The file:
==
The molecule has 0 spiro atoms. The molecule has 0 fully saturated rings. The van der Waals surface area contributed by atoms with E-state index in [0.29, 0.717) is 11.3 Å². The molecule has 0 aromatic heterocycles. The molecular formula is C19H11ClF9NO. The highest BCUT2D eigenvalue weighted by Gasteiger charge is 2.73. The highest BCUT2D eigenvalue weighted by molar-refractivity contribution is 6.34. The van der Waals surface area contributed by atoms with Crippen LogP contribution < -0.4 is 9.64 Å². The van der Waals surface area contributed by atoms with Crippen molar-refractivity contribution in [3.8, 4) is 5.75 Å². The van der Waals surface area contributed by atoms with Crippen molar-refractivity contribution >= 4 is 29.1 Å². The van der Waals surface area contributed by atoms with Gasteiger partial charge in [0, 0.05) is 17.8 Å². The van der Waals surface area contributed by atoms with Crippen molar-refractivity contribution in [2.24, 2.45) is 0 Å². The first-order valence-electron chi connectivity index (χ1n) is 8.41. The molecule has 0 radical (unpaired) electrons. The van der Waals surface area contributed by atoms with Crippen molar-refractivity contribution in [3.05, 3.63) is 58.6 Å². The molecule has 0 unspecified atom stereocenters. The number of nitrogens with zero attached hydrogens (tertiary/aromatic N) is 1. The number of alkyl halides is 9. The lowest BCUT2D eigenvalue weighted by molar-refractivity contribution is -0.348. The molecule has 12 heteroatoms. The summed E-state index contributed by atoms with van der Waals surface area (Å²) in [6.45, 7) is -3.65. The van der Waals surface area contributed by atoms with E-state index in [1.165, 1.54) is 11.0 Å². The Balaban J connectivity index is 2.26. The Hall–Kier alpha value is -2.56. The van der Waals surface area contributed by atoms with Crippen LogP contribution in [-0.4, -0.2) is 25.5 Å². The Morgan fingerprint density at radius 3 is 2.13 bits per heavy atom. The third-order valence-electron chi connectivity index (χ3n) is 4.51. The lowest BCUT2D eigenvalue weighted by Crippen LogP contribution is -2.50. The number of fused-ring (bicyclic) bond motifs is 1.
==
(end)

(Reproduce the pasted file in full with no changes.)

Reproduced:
The molecule has 0 spiro atoms. The molecule has 0 fully saturated rings. The van der Waals surface area contributed by atoms with E-state index in [0.29, 0.717) is 11.3 Å². The molecule has 0 aromatic heterocycles. The molecular formula is C19H11ClF9NO. The highest BCUT2D eigenvalue weighted by Gasteiger charge is 2.73. The highest BCUT2D eigenvalue weighted by molar-refractivity contribution is 6.34. The van der Waals surface area contributed by atoms with Crippen LogP contribution < -0.4 is 9.64 Å². The van der Waals surface area contributed by atoms with Crippen molar-refractivity contribution in [3.8, 4) is 5.75 Å². The van der Waals surface area contributed by atoms with Crippen molar-refractivity contribution >= 4 is 29.1 Å². The van der Waals surface area contributed by atoms with Gasteiger partial charge in [0, 0.05) is 17.8 Å². The van der Waals surface area contributed by atoms with Crippen molar-refractivity contribution in [2.24, 2.45) is 0 Å². The first-order valence-electron chi connectivity index (χ1n) is 8.41. The molecule has 0 radical (unpaired) electrons. The van der Waals surface area contributed by atoms with Crippen molar-refractivity contribution in [3.05, 3.63) is 58.6 Å². The molecule has 0 unspecified atom stereocenters. The number of nitrogens with zero attached hydrogens (tertiary/aromatic N) is 1. The number of alkyl halides is 9. The lowest BCUT2D eigenvalue weighted by molar-refractivity contribution is -0.348. The molecule has 12 heteroatoms. The summed E-state index contributed by atoms with van der Waals surface area (Å²) in [6.45, 7) is -3.65. The van der Waals surface area contributed by atoms with E-state index in [1.165, 1.54) is 11.0 Å². The Balaban J connectivity index is 2.26. The Hall–Kier alpha value is -2.56. The van der Waals surface area contributed by atoms with Crippen LogP contribution in [-0.4, -0.2) is 25.5 Å². The Morgan fingerprint density at radius 3 is 2.13 bits per heavy atom. The third-order valence-electron chi connectivity index (χ3n) is 4.51. The lowest BCUT2D eigenvalue weighted by Crippen LogP contribution is -2.50. The number of fused-ring (bicyclic) bond motifs is 1.